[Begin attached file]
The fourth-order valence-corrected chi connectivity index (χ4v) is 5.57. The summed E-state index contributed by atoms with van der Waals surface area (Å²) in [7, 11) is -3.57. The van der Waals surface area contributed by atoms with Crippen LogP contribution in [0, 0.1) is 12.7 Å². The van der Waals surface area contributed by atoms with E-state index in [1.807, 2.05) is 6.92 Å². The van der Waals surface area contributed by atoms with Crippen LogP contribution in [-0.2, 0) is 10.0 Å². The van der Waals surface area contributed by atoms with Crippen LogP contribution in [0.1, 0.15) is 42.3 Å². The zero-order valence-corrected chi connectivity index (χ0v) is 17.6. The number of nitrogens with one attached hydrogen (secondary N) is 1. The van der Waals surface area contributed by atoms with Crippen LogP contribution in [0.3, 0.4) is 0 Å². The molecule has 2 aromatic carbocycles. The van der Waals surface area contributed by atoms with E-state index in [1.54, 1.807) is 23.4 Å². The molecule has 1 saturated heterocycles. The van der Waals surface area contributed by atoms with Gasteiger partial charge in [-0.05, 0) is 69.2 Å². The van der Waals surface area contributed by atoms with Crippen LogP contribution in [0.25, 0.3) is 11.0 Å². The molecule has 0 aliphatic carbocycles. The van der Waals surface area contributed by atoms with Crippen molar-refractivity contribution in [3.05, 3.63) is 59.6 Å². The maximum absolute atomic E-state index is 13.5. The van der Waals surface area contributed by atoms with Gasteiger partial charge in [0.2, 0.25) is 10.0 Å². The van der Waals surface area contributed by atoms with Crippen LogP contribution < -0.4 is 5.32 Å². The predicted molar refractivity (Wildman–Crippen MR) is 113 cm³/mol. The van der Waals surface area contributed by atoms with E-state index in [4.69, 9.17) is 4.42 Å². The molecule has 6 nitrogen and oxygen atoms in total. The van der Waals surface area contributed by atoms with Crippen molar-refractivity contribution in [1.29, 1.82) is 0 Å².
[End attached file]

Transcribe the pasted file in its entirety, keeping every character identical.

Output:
The fourth-order valence-corrected chi connectivity index (χ4v) is 5.57. The summed E-state index contributed by atoms with van der Waals surface area (Å²) in [7, 11) is -3.57. The van der Waals surface area contributed by atoms with Crippen LogP contribution in [0, 0.1) is 12.7 Å². The van der Waals surface area contributed by atoms with E-state index in [1.807, 2.05) is 6.92 Å². The van der Waals surface area contributed by atoms with Crippen LogP contribution in [-0.2, 0) is 10.0 Å². The van der Waals surface area contributed by atoms with Crippen LogP contribution in [0.1, 0.15) is 42.3 Å². The zero-order valence-corrected chi connectivity index (χ0v) is 17.6. The number of nitrogens with one attached hydrogen (secondary N) is 1. The van der Waals surface area contributed by atoms with Crippen LogP contribution in [0.3, 0.4) is 0 Å². The molecule has 2 aromatic carbocycles. The van der Waals surface area contributed by atoms with E-state index in [1.54, 1.807) is 23.4 Å². The molecule has 1 saturated heterocycles. The van der Waals surface area contributed by atoms with Gasteiger partial charge in [-0.05, 0) is 69.2 Å². The van der Waals surface area contributed by atoms with Crippen LogP contribution in [0.25, 0.3) is 11.0 Å². The molecule has 0 aliphatic carbocycles. The van der Waals surface area contributed by atoms with Crippen molar-refractivity contribution in [3.05, 3.63) is 59.6 Å². The maximum absolute atomic E-state index is 13.5. The van der Waals surface area contributed by atoms with Gasteiger partial charge in [0.2, 0.25) is 10.0 Å². The van der Waals surface area contributed by atoms with Crippen LogP contribution < -0.4 is 5.32 Å². The predicted molar refractivity (Wildman–Crippen MR) is 113 cm³/mol. The van der Waals surface area contributed by atoms with E-state index in [4.69, 9.17) is 4.42 Å². The molecule has 6 nitrogen and oxygen atoms in total. The van der Waals surface area contributed by atoms with Crippen molar-refractivity contribution in [1.29, 1.82) is 0 Å².